While watching baseball, I often think about which of today’s players will end up enshrined in the Hall of Fame. There are a number of players that seem like no brainers (ex. Mike Trout) while others are borderline candidates (ex. Carlos Beltran). There are some that were easily first ballot but have harmed their chances (ex. Alex Rodriguez) while some were headed in the right direction until injuries steered them off course (ex. Adam Wainwright).
As a thought experiment, I decided to examine the current 40 man rosters of each team in the National League Central and highlight the players on each team with the best chance of making it all the way to Cooperstown, New York. I have avoided players who have accumulated one full year or less of service time with their pro club due to the lack of stable data from such a small sample. Today’s post focuses on the Chicago Cubs.
Players in contention:
Jake Arrieta: Age 30. Resume: 1 Cy Young Award and 1 All Star selection. He has had three years of elite production since coming over to the Cubs from the Orioles but how long can he maintain this production and how many more years can he pitch? Hall of Fame chance: 20%.
Aroldis Chapman: Age 28. Resume: 15.1 strikeouts per 9 innings, .98 WHIP, 4 All Star selections, and 170 Saves. Chapman has dominant stuff and the speed at which he throws is legendary. However, it is tough for a closer to stay dominant for as long as a player typically needs to in order to be Hall worthy. His off field behavior does not help his case. Hall of Fame chance: 18%.
Jon Lester: Age 32. Resume: 139 wins (12th on active list for wins), 4 All Star selections, 2 World Series rings, piles up Ks as a strikeout pitcher. Recent throwing woes have led to teams stealing at will when he is on the mound. Due to his age, Lester needs to be the #1 or #2 starting pitcher on a few more world champs or have little to no decline in production for another 5 or 6 years to get himself positioned for entry to the Hall of Fame. Hall of Fame chance: 25%.
Kris Bryant: Age 24. Resume: 2 All Star selections and 2015 Rookie of the Year. Bryant’s first (almost) 2 years has him headed in the Hall’s direction. He will need to keep up this level of production for at least another 6 to 8 years. He’s already a fan favorite and he’s playing for a team that looks to be built for many post season runs. The stars appear to be aligning for him. Hall of Fame chance: 55%.
Anthony Rizzo: Age 27. Resume: 3 All Star selections and 3 years in a row of being in the top 5 for OPS. Although Rizzo was traded 2 times early in his career and struggled out of the gate, he has settled into stardom with the Cubs. He needs to continue to power and average and separate himself from the pack of other quality first basemen in the game today by collecting MVP votes and All Star selections. Some World Series rings wouldn’t hurt either. At 27 he needs to make the most of his prime production years to maintain the Hall of Fame conversation. Hall of Fame chance: 40%.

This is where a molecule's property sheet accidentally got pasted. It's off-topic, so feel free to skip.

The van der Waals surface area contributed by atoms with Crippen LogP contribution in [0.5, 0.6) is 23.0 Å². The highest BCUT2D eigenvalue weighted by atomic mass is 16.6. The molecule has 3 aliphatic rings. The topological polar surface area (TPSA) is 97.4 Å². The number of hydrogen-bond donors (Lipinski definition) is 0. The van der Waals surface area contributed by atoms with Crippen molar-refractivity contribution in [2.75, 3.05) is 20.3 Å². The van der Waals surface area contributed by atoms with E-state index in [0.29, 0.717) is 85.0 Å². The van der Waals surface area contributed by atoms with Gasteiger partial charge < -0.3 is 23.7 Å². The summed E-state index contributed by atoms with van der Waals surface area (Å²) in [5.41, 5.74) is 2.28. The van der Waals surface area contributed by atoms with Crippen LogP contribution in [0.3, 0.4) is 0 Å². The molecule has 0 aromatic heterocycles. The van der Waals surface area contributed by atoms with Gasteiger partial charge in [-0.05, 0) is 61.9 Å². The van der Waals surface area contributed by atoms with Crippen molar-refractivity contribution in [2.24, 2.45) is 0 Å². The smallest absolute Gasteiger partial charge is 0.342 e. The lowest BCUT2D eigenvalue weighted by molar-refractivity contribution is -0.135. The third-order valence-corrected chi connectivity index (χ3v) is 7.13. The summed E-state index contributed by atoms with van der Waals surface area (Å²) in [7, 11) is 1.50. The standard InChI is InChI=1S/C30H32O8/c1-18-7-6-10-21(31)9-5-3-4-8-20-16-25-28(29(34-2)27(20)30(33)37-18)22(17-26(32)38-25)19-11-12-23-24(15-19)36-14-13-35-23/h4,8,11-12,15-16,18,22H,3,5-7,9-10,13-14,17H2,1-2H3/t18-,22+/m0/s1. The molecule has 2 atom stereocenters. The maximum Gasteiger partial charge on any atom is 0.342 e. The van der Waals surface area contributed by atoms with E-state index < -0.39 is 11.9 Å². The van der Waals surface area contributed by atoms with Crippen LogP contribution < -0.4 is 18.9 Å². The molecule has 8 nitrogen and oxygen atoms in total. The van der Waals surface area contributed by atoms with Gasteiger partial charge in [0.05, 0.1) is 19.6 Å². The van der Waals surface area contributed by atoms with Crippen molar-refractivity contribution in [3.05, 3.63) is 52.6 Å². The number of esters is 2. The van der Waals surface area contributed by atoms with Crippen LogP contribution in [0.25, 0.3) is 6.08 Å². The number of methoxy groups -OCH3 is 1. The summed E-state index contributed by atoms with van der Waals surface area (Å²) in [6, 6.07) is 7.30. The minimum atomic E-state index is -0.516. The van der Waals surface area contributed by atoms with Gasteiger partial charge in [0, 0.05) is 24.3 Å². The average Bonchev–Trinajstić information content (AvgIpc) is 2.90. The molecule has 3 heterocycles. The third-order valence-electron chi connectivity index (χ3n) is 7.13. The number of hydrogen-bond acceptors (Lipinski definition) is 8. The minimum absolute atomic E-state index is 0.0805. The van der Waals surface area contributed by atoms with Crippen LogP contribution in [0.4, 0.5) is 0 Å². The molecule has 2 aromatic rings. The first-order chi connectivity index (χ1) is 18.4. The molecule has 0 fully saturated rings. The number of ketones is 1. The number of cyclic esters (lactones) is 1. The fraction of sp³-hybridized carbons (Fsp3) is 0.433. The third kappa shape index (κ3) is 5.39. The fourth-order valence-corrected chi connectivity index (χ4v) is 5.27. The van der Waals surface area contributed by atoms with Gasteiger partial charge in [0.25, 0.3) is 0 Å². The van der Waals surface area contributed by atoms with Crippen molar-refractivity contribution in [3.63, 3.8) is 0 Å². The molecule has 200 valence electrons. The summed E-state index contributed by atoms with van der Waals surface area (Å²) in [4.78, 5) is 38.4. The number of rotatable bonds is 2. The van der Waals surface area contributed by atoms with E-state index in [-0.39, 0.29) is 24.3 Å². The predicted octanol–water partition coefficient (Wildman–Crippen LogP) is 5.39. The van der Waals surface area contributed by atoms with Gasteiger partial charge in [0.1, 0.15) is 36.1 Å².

Addison Russell: Age 22. Resume: All Star selection in his first full year of service (2nd year in the pros). Russell is only 22 so attempting to judge his chances for Hall of Fame enshrinement is like trying to guess which Game of Thrones character is next to die. However, Russell plays nice defense at a premium position (SS), flashes nice power for a 22 year old middle infielder, shows improved batting eye (increased walks and reduced strikeouts). He’s on the perfect team for the national fanbase to watch him perform in the post season. If he puts up Derek Jeter like post seasons throughout his 20s while continuing to develop each year, he has the profile to make some noise. The way too early Hall of Fame chance: 20%.
Ben Zobrist: Age 35. Resume: Multi-position competence, 3 All Star selections, 1 World Series championship, and a couple of huge WAR seasons. He is too old and has not compiled enough WAR, counting stats, or rings to have a real shot at the Hall of Fame. He is more valuable for being versatile and a grinder than for consistent HOF-like production. Zobrist was an under-rated sabermetric darling for years until he became an over-rated sabermetric darling. Hall of Fame chance: 2%.
Jason Heyward: Age 27. Resume: 1 All Star selection, 3 Gold Gloves (outfielder). Heyward has already accumulated over 32 WAR (thanks largely to his amazing defense). Unfortunately, his bat has been somewhat inconsistent during his seven years and has completely disappeared in 2016. He has compiled 3 seasons of 20 plus steals but his power never materialized (except for one 27 homer season). At 6 foot 5 and 240 pounds his fans, coaches, and team executives expected more. Outfield defense doesn’t typically blaze a path to Cooperstown and I don’t think Heyward is going to buck that trend. I think he can get himself back on track in future seasons but that track brings him back to respectability and not the Hall of Fame. Hall of Fame chance: 9%.